And these days, while the Bush administration makes repeated calls for a \"regime change\" in Iraq, the talk in Assyrian households across the world is getting increasingly urgent as a community that has preserved its culture through the centuries braces for another milestone in their long, often tormented history.
At the end of the 19th century, the Ottoman Empire engaged in a series of acts of ethnic cleansing, constituting genocide against minority communities living within its borders. These events had and continue to have a profound influence on the history, culture and politics of Christian communities across the Middle East in general and North and East Syria in particular. In 1892, Sultan Abdulhamid II ordered a campaign of mass conscription or murder of Yazidis as part of his campaign to Islamize the Ottoman Empire, which also targeted Armenians and Christians in general. The principal genocide occurred in 1915, conducted by the so-called Young Turks against the Armenian, Greek Christian and Syriac-Assyrian peoples. Around 1.5 million Armenian and over 750,000 Syriac-Assyrian people were killed in this genocide, known to the Assyrians as Sayfo (sword) and to the Armenians as Aghed (catastrophe). Besides pogroms and massacres throughout their traditional homeland, and the forced conversion of millions to Islam, Armenians were lined up and made to walk towards the Syrian desert in convoys tens of thousands strong. Although the expulsions resembled deportations, brutal treatment at the hands of the guards overseeing the marches made clear that their real agenda was the planned elimination of the Armenian population through a process of starvation and exhaustion. Others either survived the death marches or otherwise escaped to neighboring countries. When refugees arrived in Syria, they were distributed all along the border regions of Syria, including in what is now North and East Syria.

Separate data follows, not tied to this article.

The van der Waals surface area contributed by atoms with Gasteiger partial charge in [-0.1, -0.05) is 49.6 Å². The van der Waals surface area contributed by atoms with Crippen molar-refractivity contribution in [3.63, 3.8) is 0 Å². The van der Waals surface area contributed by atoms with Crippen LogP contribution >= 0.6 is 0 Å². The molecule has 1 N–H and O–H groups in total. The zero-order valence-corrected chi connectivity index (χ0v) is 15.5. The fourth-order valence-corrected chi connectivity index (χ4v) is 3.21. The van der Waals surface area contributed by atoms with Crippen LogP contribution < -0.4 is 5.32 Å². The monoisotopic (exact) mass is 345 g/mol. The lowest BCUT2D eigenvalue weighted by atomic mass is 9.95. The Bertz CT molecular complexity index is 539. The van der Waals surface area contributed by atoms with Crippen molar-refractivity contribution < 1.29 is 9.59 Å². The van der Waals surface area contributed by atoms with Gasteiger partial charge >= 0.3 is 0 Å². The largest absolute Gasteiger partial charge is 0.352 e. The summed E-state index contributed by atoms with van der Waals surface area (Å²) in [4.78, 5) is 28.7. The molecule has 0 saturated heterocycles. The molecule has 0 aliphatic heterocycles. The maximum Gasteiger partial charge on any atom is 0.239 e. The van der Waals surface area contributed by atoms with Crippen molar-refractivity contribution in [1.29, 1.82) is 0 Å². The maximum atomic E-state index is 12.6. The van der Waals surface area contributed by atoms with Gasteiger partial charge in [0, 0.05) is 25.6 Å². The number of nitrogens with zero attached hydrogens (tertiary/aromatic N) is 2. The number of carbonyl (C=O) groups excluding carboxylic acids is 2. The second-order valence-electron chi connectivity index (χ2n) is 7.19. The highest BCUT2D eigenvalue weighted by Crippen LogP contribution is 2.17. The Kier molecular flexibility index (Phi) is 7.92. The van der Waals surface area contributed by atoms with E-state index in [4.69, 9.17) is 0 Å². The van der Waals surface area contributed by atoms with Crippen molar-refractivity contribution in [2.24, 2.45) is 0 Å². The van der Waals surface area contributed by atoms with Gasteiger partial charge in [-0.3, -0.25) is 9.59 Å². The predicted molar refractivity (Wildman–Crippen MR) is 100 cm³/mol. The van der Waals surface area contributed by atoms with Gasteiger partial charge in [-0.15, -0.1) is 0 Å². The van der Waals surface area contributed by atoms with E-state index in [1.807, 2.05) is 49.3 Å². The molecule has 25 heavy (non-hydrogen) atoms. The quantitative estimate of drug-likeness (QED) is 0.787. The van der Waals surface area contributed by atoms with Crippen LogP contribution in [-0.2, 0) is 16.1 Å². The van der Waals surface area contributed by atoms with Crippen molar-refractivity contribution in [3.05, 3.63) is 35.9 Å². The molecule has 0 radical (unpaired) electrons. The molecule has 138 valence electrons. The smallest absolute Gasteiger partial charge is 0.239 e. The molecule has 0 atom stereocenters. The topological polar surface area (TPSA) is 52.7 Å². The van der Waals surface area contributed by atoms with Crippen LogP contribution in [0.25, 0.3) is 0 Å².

Elizabeth Monier is a Leverhulme Early Career Fellow in the Department of Middle Eastern Studies, University of Cambridge. Her research interests include identity, the nation, sectarianism, and minority and communal politics in the modern history and culture of the Arab world.
The web pages presented by the U.S.-Assyrian community are well organized and offer plenty of information about the Assyrian culture and our activities. These pages have been developed by individuals, as well as organizations and links have been established between most of the pages. Beyond presentations on the church organization, our faith, and our history, we also see web pages with a focus on our ethnic background that refer to Assyrians, Arameans, and our language, `Syriac.'
The first type is a well-established "national" church. Egypt, for example, is home to the largest Christian community in the Middle East, and the Egyptian Coptic Church, which has existed for much of the country's history, has the appearance of a national church. For this reason the Copts, despite being a minority, identify strongly with the Egyptian state, even though their actual participation in social and political life is restricted.
The history of the Silk Road under Muslim influence reveals a diverse religious landscape, among different faiths and also within the Muslim community. Sunni, Shia, and Sufi Muslim groups interacted and flourished together. Charismatic Sufi leaders such as Ahmad Yasawi (d. 1166) and Bahauddin Naqshband (1318-89) built communities that nurtured vernacular tradition and languages. The full diversity of Muslim law, theology, culture, arts, and architecture spread across the Silk Road. This multidimensional world of Islam contributed to a broadly based society, bound by common ethical and cultural assumptions but differentiated in its practices and local traditions, that stretched from Afghanistan to Southeast Asia, China, and the Philippines. Some of the greatest scholars of Muslim science and technology lived in the region. The Ismaili Muslims who founded Cairo in the 10th century also spread along the Silk Road and with many other Muslims brought a tradition of philosophical inquiry and scientific knowledge across the Mediterranean to Iran and the Karakoram and the Pamirs (Daftary: 1990). The great Ismaili poet and philosopher, Nasir Khusraw (1004-88), traveled along the Silk Road on a seven-year journey from Balkh across the Middle East, North Africa, and on to his pilgrimage destination, Mecca. His Safarnamah (travelogue) describes in vivid detail his meetings with famous scholars and visits to the region's religious communities and sites. 2b1af7f3a8